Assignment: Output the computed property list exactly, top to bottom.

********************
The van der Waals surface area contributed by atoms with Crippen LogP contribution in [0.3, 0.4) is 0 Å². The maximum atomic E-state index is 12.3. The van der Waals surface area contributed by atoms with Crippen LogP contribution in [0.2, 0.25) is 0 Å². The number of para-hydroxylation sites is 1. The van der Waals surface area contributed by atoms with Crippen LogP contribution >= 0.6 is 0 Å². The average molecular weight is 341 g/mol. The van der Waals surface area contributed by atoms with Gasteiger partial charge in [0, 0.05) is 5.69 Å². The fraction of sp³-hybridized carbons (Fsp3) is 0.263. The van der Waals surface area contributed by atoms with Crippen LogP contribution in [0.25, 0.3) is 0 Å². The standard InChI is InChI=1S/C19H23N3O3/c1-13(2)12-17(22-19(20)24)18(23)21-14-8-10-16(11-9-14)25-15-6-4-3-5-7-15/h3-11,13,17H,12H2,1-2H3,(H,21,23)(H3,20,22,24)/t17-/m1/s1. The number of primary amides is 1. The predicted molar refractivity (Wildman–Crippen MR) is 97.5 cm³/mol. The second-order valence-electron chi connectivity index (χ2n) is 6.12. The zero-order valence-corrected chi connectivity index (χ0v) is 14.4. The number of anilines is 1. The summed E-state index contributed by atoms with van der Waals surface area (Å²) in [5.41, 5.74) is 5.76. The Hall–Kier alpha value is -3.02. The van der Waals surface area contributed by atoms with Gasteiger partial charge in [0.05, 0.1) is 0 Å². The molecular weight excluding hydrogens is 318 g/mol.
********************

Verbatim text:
The van der Waals surface area contributed by atoms with Crippen LogP contribution in [0.3, 0.4) is 0 Å². The maximum atomic E-state index is 12.3. The van der Waals surface area contributed by atoms with Crippen LogP contribution in [0.2, 0.25) is 0 Å². The number of para-hydroxylation sites is 1. The van der Waals surface area contributed by atoms with Crippen LogP contribution >= 0.6 is 0 Å². The average molecular weight is 341 g/mol. The van der Waals surface area contributed by atoms with Gasteiger partial charge in [0, 0.05) is 5.69 Å². The fraction of sp³-hybridized carbons (Fsp3) is 0.263. The van der Waals surface area contributed by atoms with Crippen LogP contribution in [0.25, 0.3) is 0 Å². The standard InChI is InChI=1S/C19H23N3O3/c1-13(2)12-17(22-19(20)24)18(23)21-14-8-10-16(11-9-14)25-15-6-4-3-5-7-15/h3-11,13,17H,12H2,1-2H3,(H,21,23)(H3,20,22,24)/t17-/m1/s1. The number of primary amides is 1. The predicted molar refractivity (Wildman–Crippen MR) is 97.5 cm³/mol. The second-order valence-electron chi connectivity index (χ2n) is 6.12. The zero-order valence-corrected chi connectivity index (χ0v) is 14.4. The number of anilines is 1. The summed E-state index contributed by atoms with van der Waals surface area (Å²) in [5.41, 5.74) is 5.76. The Hall–Kier alpha value is -3.02. The van der Waals surface area contributed by atoms with Gasteiger partial charge in [0.05, 0.1) is 0 Å². The molecular weight excluding hydrogens is 318 g/mol.